We're here today to celebrate the act and art of reading and the impact of books on readers' lives. In my own life I have learned as much - or more - about the dimensions of the human heart and mind from great poems, short stories, novels, plays, and creative nonfiction as I have from psychologists, sociologists, historians, and other important scholarly practitioners.
And I'm talking not just about work that confirms what I already think I know - work that portrays events and situations that I too have personally experienced. I'm talking also, and maybe especially, about work that shows me lives and circumstances seemingly very different from my own, whether those are on the other side of town or on the other side of the world: lives I can’t help but participate in by virtue of being a fellow thinking, feeling human being on the planet.
A good writer always puts a good reader somewhere real. Good writing doesn't tell the reader about an experience; it allows the reader to have that experience—vicariously, yes…but as fully as possible. I believe that the strongest acts of imagination are, by their essential nature, strong acts of empathy. And "empathy" has got to be more than a politely intellectual word if we are to be truly compassionate global citizens; it's something we have to live with, take home to the heart.
Across time and space, I've sent my share of letters to authors - and I've composed many more that I never quite sent out of my head. The one thing they've all had in common is the notion of honest thanks - the idea that on some level, large or small, my life has been palpably changed, enriched by the reading of those words that, in the hands of the skilled and heart-wise writer, came together to make something so lastingly strong.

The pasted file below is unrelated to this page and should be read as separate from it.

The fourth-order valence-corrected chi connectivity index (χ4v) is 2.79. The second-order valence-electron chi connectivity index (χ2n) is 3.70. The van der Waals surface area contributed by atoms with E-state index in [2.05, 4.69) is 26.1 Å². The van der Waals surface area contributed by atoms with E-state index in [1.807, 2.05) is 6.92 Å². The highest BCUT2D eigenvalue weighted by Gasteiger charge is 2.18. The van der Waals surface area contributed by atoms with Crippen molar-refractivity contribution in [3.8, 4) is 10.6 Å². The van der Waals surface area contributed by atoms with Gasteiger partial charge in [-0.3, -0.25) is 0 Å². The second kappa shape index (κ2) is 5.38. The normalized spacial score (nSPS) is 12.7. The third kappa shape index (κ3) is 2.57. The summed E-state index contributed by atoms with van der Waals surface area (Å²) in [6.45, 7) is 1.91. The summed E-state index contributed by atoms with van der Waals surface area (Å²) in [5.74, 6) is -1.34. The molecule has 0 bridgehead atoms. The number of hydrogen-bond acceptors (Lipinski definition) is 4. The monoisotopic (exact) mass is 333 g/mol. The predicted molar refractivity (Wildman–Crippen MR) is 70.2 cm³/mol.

Emily Dickinson, the genuine mother of American poetry, famously said that she knew she'd read a good poem when she felt as if the top of her head had been taken off - a tad dramatic, maybe, but no less true for that. I think of it more in terms of modern physics: I've read a good book when I feel as if at least a few of my molecules have been rearranged; I'm not quite the same person I was before reading that book. And maybe that's not such a modern notion after all. The genuine father of American poetry, Walt Whitman, wrote in his expansive "Song of Myself: Every atom belonging to me / as good belongs to you."
That's both the premise and the promise, the inherent bond of writer and reader. We can't help but be in all of this together: the down-to-earth human condition. Each good book reaffirms that again, reminds us of our shared humanity in a time when so much static, blather, and downloading seems intent on trying to divide us. A good book shows us something new about our better selves and the world we really live in - a world it is our human, humane duty to sustain.